Electric Vehicles Then & Now: Tracing The Near 200-Year History

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Electric Vehicles Then & Now: Tracing The Near 200-Year History

 Electric Vehicles Then & Now: Tracing The Near 200-Year History

©Kalkine Group 2021

What’s the first thought that comes to your mind when you think ‘electric vehicle’?

Expensive? Eco-friendly? Sleek?

Have you ever thought, “Hmm, that’s from a couple of hundred years ago,”?

Today a beacon of clean energy transportation and, for the most part, an item of high-end luxury, the electric car had very humble beginnings in the 1800s. Over the next nearly 200 years, it faced recognition, rejection, resistance and almost disappearance. But it survived and evolved into a full-fledged industry that has been recording quite an upward bent in its demand curve for the past few years.

So what changed? To understand that, we will have to answer a different question first.


Where & When Did Electric Vehicles Begin?

The concept of an electricity-powered vehicle emerged in the early 1800s, in more than one country around the same time. Hungary saw the first electric motor spring to life around 1827 in the hands Ányos Jedlik, who, about a year later, reportedly built it into a small car. Then, sometime in the 1830s, a Sibrandus Stratingh from the Netherlands built his own version of a tiny electric car, while 9th-century Scottish inventor Robert Anderson came up with the first crude electric carriage.

Around the same frame, innovators were experimenting with electric-powered rail cars. Vermont-based blacksmith Thomas Davenport built America’s first DC electric motor around 1834. Thousands of miles away, in Scotland, inventor Robert Davidson modeled an electric locomotive in 1831 which went on to become a battery-powered, four-wheeled machine.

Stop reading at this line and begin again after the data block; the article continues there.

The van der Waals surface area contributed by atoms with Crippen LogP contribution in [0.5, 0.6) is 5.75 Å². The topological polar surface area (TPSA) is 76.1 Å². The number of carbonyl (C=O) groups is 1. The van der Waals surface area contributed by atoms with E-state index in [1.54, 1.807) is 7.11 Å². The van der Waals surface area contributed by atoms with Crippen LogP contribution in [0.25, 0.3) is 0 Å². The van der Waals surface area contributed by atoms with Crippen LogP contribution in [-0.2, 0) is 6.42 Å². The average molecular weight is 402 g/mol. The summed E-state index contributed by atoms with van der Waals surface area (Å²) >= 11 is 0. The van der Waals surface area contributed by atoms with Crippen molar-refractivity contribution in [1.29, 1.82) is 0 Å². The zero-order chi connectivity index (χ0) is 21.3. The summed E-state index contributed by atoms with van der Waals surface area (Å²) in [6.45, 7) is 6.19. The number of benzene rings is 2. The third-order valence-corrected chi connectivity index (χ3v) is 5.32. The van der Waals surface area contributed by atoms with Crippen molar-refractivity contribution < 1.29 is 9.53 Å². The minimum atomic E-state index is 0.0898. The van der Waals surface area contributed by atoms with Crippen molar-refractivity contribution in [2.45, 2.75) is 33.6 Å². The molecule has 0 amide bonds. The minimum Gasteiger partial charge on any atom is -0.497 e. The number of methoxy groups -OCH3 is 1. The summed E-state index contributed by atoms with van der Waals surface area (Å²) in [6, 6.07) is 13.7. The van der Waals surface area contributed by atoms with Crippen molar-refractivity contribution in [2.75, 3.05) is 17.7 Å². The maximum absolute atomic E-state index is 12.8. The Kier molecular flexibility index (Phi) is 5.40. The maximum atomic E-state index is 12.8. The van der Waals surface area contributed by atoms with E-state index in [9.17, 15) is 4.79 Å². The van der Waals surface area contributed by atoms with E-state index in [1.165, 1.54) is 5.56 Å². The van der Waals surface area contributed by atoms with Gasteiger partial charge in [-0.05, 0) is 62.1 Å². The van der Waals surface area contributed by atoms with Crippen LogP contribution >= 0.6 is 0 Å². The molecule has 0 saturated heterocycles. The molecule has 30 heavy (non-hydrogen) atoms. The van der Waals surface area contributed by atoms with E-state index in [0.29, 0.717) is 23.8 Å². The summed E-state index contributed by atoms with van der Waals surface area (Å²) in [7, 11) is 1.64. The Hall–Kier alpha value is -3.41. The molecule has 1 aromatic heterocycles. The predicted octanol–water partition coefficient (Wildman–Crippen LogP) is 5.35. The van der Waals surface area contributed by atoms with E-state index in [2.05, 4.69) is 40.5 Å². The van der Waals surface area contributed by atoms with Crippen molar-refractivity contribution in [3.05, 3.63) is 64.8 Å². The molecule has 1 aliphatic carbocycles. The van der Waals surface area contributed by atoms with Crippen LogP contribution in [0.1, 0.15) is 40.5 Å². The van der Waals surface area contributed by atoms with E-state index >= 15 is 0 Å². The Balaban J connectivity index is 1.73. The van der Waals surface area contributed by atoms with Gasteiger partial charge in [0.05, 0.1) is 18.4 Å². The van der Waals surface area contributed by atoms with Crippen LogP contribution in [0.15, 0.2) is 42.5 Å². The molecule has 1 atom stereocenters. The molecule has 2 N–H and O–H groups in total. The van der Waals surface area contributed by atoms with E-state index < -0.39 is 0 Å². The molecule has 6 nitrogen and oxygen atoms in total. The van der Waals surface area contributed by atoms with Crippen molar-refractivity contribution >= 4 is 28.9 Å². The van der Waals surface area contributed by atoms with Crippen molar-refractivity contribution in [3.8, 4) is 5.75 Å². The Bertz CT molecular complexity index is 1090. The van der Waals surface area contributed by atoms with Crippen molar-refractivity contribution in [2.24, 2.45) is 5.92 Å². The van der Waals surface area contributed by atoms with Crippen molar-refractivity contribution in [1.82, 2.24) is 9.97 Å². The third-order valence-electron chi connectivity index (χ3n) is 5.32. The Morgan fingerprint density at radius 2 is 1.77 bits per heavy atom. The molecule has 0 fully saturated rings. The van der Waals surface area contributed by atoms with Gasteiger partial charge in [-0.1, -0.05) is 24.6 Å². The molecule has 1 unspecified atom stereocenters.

Then, there was chemist William Morrison, who used his ‘secret basement’ laboratory in Des Moines, US, to build a prototype of an electric carriage in 1887. He went on to improve on his invention to finally come up with America’s first practical, multi-passenger-carrying electric vehicle.

Over the next few years, automakers in different parts of the world began coming up with their versions of electric cars. Ferdinand Porsche, who is now immortalized in the name of a beloved sports car, built an electric car named ‘P1’ in 1898, and then went on to develop the world’s first gasoline-electric hybrid vehicle.

Canada saw the final product of its first electric car dream around 1893, a few years after attorney Frederick Fetherstonhaugh joined hands with engineer William Still and Toronto-based carriage maker John Dixon to come up with one.

By the 1900s, electric vehicles were a popular mode of transport and recorded significantly robust sales over the next decade or so.

A 1905 Hedag Electric Brougham (Source: Pixabay)


Electric Vehicles’ Rise To Popularity

At the turn of the 20th century, motor vehicles were gradually becoming the status quo among the wealthy, especially in the West. And they had options to choose from – the steam-powered, the gasoline-powered and the electric vehicles.

While steam engines had already been around for a while by then, electric car’s primary competition was the gasoline car, which had entered the market roughly around the same time. But with all its gears, cranks, noise and exhaust, people quickly moved towards the electric alternative, which was quieter and more user-friendly. The increase in electricity accessibility around the early 1900s gave electric cars yet another boost among consumers, so much so that even some prominent gasoline cars manufacturers reportedly opted for them.

Inventor Thomas Edison, known for his contribution in the field of electricity, had also reportedly taken an interest in developing a better battery technology for electric vehicles around this time. But then, Henry Ford happened…


Electric Vehicles’ Fall From Popularity

Reports have it that Henry Ford, the industrialist who founded Ford Motor Company, had at one point in the 1910s reached out to Edison to look into the production of a cheaper electric car. Yes, even then, EVs were an expensive thing. And that turned out to be its Achilles’ heel.

Ford first introduced gasoline-powered Model T around 1908. It sure took some time to catch up, but eventually, its affordability began pulling people away from the much expensive electric alternatives. Some reports note that back in 1912, Model T Ford was available for around US$ 650. An electric car, on the other hand, is said to have cost in the range of US$ 1,700-1,800.

An Old Model T-Ford (Source: Pixabay)